The hastily arranged corporate alliance between the Plainridge Racecourse and Penn National Gaming Inc. today cleared a key regulatory hurdle when the Massachusetts Gaming Commission concluded that Penn National is suitable to operate a slots parlor in the state.
The unanimous “positive” suitability determination was issued by the five-member commission this morning.
“The Applicant has met the burden of proving by clear and convincing evidence that it meets the standards for suitability,’’ the commission concluded in its seven-page written ruling.
The commission decision clears the way for Penn National and Plainridge – and its host community, Plainville – to compete for the sole slots parlor license to be issued in Massachusetts.
Also in the running is a development plan at Raynham Park, the simulcast betting facility and former dog track in Raynham, and a gambling, dining, and entertainment hall proposed by Cordish Cos. for Leominster.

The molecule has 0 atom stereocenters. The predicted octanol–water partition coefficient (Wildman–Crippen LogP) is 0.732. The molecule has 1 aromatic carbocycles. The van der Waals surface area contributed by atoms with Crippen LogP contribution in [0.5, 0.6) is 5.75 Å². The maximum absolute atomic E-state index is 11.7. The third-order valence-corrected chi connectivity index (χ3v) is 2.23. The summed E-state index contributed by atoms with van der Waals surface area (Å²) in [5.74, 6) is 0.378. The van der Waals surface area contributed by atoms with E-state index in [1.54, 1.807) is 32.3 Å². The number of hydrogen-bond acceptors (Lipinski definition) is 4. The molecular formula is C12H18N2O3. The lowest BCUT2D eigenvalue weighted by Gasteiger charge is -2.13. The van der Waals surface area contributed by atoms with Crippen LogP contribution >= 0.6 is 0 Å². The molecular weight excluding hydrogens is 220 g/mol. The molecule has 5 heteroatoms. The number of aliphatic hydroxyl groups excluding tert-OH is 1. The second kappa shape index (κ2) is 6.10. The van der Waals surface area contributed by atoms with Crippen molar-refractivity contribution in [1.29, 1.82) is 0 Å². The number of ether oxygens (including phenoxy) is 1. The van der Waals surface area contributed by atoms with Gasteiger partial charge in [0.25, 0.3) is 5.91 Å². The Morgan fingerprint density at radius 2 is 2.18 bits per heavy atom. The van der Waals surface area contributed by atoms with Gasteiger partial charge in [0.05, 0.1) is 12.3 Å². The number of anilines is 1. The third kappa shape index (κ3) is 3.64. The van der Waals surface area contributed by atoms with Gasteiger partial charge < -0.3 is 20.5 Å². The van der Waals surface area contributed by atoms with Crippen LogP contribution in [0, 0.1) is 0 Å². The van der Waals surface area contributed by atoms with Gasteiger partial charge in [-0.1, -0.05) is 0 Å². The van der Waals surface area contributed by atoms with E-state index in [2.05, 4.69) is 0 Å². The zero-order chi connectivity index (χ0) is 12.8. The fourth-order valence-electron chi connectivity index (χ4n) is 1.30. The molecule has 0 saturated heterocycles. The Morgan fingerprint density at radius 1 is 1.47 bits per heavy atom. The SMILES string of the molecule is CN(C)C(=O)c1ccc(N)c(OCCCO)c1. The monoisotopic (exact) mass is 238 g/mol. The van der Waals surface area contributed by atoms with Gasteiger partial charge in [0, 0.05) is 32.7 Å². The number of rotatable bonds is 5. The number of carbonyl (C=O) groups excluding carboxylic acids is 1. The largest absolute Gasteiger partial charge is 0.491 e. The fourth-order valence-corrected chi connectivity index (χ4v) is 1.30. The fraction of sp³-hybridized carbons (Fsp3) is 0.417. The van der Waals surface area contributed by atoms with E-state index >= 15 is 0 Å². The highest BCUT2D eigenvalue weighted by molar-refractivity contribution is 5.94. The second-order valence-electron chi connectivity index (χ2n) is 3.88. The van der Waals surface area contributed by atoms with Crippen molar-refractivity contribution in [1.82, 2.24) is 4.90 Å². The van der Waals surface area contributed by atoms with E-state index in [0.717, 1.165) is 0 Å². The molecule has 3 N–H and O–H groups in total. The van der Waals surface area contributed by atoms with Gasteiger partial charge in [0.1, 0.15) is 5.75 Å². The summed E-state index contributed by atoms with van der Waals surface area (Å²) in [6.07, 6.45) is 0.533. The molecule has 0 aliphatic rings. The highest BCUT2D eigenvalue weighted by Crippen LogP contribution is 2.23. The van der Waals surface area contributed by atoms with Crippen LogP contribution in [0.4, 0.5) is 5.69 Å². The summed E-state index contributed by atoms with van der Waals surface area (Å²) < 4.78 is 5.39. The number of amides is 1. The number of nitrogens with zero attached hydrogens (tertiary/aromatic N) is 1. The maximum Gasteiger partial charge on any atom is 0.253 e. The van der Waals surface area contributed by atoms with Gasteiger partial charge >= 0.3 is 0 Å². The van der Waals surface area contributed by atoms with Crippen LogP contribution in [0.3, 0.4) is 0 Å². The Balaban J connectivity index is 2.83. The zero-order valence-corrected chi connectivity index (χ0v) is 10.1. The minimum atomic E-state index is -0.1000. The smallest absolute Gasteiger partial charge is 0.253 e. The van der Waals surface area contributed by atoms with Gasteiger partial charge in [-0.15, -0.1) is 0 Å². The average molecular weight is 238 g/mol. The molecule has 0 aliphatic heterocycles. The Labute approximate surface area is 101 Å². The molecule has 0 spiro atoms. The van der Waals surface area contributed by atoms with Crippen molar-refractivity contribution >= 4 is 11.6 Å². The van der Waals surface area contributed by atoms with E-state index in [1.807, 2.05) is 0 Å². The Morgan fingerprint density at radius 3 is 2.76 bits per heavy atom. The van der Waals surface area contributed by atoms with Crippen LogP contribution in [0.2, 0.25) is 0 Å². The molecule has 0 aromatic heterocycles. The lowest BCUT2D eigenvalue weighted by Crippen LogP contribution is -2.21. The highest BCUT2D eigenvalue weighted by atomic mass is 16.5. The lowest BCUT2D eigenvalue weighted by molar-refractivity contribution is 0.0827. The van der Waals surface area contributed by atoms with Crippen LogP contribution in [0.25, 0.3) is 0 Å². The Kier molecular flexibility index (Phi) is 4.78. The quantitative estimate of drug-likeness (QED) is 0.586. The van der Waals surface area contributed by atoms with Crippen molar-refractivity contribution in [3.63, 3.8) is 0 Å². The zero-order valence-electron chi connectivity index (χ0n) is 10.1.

Plainridge and Raynham Park have won the backing of their host communities, and Leominster voters backed the Cordish plan Sept. 23.
Plainridge and Penn National both appeared to have lost the race for the slots parlor in unrelated events this August.
First, the commission ruled that Plainridge owners were not suitable largely because former track president Gary Piontkowski had taken more than $1 million from the struggling track’s money room over several years. And then, Tewksbury residents voted against a Penn National slots parlor plan in their town.
But Penn National and Plainridge owners quickly reached an agreement under which Penn National will buy the track if it wins the slot license, a change in ownership approved by a majority of Plainville residents and the gaming commission.
Today’s ruling by the commission keeps the resurrected hopes of Plainridge and Penn National alive into the next round of competition.
The commission hopes to award the slot license by the end of the year. It will be the first license issued under the 2011 Massachusetts casino law, which authorized three resort casinos, no more than one in each of three regions of the state, and one slot parlor, which can be built in any region.
The slot parlor is limited to 1,250 machines and will have no live table games. It will pay 49 percent of its gambling revenue in state taxes, and requires a minimum investment of $125 million.